If you want to learn how to make hoyas grow faster then this is the article for you.
There are several ways to speed up the growth of hoya. These include the right temperature, humidity, well-draining soil, and bright but indirect sunlight.
Keep reading to learn 5 different ways to make your hoya grow faster and much more.
How Fast Do Hoyas Grow?
Before we get into how to get your hoya to grow faster, it’s important to have reasonable expectations. This will also allow you to know if your hoya is growing well, or if you need to improve its conditions.
It’s also important to understand that a hoya is a long-term investment. It can take 2 to 7 years for the plant to reach maturity and start flowering. Sure, you can get your hoya to grow faster, but you’ll need to have a lot of patience as well.
How fast a hoya grows depends on the species. They can be divided into species with small leaves, and those with large leaves. Species with large leaves will grow much slower than those with small leaves because growth takes more energy for them.
You can expect to see significant growth every few months throughout the spring and summer months.
How To Make A Hoya Grow Faster: 5 Easy Tips
Here are 5 easy ways to make sure your hoya grows as fast as possible.
1. Proper Temperature
As hoyas are native to warm Southern Asian countries, they do well in a warm environment. They prefer a temperature between 60 and 85 degrees.
If the temperature drops below 60 degrees, flower production will slow or stop. If the temperatures fall lower, the hoya will wilt. The leaves may turn yellow or brown, and eventually black. This can signal the eventual death of the plant.
Temperature fluctuations are also stressful for the plant. It’s best to place it in an area of your home with a steady temperature. Avoid placing it next to an air conditioning or heating vent. It’s also wise to keep it away from exterior doors, which can allow significant hot or cold drafts inside.
2. Water Correctly
Another way to speed your hoya’s growth is to water them correctly. Both over or under-watering can be problematic for the hoya. Underwatering will cause the plant to become dehydrated and dry out. Overwatering will prevent the roots from taking in nutrients and can cause root rot over time.
Symptoms of Improper Watering
Both under and over-watering will cause yellow leaves, leaf drop, and wilting. If your hoya is underwatered, the leaves will appear papery or dry.
If over-watering is the cause, the leaves will be yellow and wilted. The roots of the plant will become brown and mushy if root rot takes hold. Root rot can be fatal for your hoya if not treated properly.
The easiest way to determine if you have a watering issue is to check the soil. If the soil is very dry, your hoya may be overwatered. If the soil is waterlogged, it’s overwatered.
Watering The Hoya Properly
You’ll know your hoya needs watering when the top 1 to 2 inches of soil is dry.
Before watering, allow the water to sit at room temperature for at least 24 hours. This allows chlorine and other contaminants to evaporate from the water before you apply it to your plants.
It also allows the water to become the ideal temperature for hoyas.
3. Correct Pot and Soil Type
Be sure that the pot is the correct size for your hoya. Hoyas like being confined in a small pot. They can stay in a pot for 2 to 3 years before needing to be repotted.
Don’t put them in a pot that is too large. This will increase the odds of root rot. A pot that is too small can cause the plant to become root bound, and not able to access enough nutrients.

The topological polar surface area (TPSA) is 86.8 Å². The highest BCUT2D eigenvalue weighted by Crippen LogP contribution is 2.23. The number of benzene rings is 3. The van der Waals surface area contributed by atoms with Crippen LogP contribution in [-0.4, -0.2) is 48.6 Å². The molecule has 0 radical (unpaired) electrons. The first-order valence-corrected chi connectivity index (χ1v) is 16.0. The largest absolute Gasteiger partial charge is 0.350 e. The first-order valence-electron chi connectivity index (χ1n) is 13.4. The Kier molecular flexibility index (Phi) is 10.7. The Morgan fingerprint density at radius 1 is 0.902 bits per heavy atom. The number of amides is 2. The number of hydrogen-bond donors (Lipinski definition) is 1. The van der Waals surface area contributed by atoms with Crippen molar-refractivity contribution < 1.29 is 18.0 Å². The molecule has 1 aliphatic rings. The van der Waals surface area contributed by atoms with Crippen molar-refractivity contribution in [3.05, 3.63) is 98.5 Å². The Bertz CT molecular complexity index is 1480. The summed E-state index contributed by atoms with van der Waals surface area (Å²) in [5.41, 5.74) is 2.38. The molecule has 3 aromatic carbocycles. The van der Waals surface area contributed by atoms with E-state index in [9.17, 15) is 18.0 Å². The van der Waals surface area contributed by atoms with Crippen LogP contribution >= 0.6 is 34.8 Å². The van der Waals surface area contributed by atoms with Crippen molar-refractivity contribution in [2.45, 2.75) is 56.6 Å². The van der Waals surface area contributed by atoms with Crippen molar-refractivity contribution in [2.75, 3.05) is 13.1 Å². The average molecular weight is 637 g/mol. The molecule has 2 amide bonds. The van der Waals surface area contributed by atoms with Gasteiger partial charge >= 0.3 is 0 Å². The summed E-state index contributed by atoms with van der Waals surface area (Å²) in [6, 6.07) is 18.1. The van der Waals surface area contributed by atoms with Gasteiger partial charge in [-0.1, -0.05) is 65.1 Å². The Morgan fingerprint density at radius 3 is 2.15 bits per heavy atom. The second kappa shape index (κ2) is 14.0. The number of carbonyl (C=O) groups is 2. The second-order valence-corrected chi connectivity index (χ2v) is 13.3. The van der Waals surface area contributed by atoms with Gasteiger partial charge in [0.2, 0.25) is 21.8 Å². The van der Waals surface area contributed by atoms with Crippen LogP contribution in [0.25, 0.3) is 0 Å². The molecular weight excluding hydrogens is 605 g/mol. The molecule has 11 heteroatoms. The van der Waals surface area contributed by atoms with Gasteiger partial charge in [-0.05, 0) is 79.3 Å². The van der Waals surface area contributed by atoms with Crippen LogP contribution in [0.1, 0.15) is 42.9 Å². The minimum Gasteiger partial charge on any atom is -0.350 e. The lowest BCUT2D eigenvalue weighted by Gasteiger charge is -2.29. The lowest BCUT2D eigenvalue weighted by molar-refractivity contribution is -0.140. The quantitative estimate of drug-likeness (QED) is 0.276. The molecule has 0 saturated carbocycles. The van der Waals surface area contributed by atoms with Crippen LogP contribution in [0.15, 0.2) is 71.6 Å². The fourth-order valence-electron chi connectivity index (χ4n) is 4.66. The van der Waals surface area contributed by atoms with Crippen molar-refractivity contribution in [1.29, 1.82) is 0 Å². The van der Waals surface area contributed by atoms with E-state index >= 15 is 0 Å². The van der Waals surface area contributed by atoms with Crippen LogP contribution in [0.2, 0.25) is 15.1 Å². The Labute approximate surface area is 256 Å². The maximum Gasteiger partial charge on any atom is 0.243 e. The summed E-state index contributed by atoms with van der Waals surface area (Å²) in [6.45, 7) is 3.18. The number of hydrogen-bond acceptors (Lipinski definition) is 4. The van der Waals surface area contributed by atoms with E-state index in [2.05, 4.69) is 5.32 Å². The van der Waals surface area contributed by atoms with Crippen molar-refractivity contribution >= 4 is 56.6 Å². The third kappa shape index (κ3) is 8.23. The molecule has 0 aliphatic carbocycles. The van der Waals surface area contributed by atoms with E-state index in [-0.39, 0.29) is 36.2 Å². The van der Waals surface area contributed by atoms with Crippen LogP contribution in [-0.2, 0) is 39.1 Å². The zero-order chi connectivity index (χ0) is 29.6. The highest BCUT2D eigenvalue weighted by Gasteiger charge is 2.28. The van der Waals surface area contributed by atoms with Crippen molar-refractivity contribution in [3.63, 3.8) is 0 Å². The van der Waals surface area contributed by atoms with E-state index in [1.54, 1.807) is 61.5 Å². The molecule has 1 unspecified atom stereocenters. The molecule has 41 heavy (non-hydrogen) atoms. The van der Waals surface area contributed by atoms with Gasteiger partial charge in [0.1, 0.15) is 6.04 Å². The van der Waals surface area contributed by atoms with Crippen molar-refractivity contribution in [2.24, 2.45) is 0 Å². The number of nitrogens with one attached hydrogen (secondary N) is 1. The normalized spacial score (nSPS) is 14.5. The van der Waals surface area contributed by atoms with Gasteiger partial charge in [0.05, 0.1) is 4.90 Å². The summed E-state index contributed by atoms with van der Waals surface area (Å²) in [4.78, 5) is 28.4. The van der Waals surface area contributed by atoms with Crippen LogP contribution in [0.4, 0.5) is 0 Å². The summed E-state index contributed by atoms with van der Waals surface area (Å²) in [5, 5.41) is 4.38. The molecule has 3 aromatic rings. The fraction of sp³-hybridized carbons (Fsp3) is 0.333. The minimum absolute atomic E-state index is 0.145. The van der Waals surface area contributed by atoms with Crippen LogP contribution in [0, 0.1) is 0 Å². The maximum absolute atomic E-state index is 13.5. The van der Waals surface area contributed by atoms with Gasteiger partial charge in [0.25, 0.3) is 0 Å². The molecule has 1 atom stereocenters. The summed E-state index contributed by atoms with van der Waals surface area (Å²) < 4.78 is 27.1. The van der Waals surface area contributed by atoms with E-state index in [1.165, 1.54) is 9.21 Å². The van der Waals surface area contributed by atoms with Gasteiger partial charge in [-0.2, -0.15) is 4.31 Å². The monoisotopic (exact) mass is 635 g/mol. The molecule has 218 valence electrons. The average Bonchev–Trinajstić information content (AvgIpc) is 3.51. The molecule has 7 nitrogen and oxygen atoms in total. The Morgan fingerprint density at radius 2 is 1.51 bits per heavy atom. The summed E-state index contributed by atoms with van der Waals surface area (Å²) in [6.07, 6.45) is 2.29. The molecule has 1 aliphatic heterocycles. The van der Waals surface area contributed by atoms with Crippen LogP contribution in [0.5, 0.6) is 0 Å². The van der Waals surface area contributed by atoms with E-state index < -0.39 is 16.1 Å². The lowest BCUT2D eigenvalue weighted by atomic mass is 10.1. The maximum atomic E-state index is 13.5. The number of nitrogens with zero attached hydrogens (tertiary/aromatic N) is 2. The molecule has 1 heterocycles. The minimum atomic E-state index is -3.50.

The soil should be well draining. You can add drainage capacity by adding perlite, pumice, or sand to the soil. The pot should have drainage holes to allow excess water to escape.
4. Proper Lighting
Light is essential for plant growth. Light is used by plants to make photosynthesis, which provides them with their energy. Without enough light, photosynthesis slows. When this occurs, growth slows or stops as well.
Too much light can also cause problems. The hoya can tolerate full sun during the spring and fall.
However, the strong summer sun is too much for them. This can cause the leaves to burn, and turn yellow or brown. The leaves may also become pale because they are bleached by the sun.
When the leaves get damaged by the sun, the plant’s growth will slow or stop.
Instead of full sun, they do better with indirect, but bright, sunlight. They need at least 6 to 8 hours of light a day.
If you place it in a window with strong sun in summer, be sure to move the plant in the afternoon. This will keep it from getting the harshest direct sunlight. In the winter, you’ll want it near a window with plenty of sun.
You can also use artificial light. A grow light can be beneficial for hoyas. It takes the stress out of ensuring they get the right amount of natural light.
Hoyas are tropical plants that prefer a high humidity level. Some species require high humidity for growth or even survival. However, all species can benefit from a humid growing environment.
One method for keeping your hoya humid is a pebble tray. Fill a container halfway with stones, and add water just below the stones. Place your hoya on top of the pebbles.
You don’t want the water to come in through the drainage holes in the pot, so keep the water at the proper level. You do want the water in the tray to evaporate around your hoya.
Misting can also help. Simply fill a spray bottle with water. Mist the hoyas leaves once or twice a week.
Summing It Up
Getting a hoya to grow faster simply requires good basic care. Give it the right growing conditions, and it will grow at a steady rate.
However, some species are slow growing, so you should know what to expect in terms of growth. With some patience and care, you will be enjoying your hoya for years to come.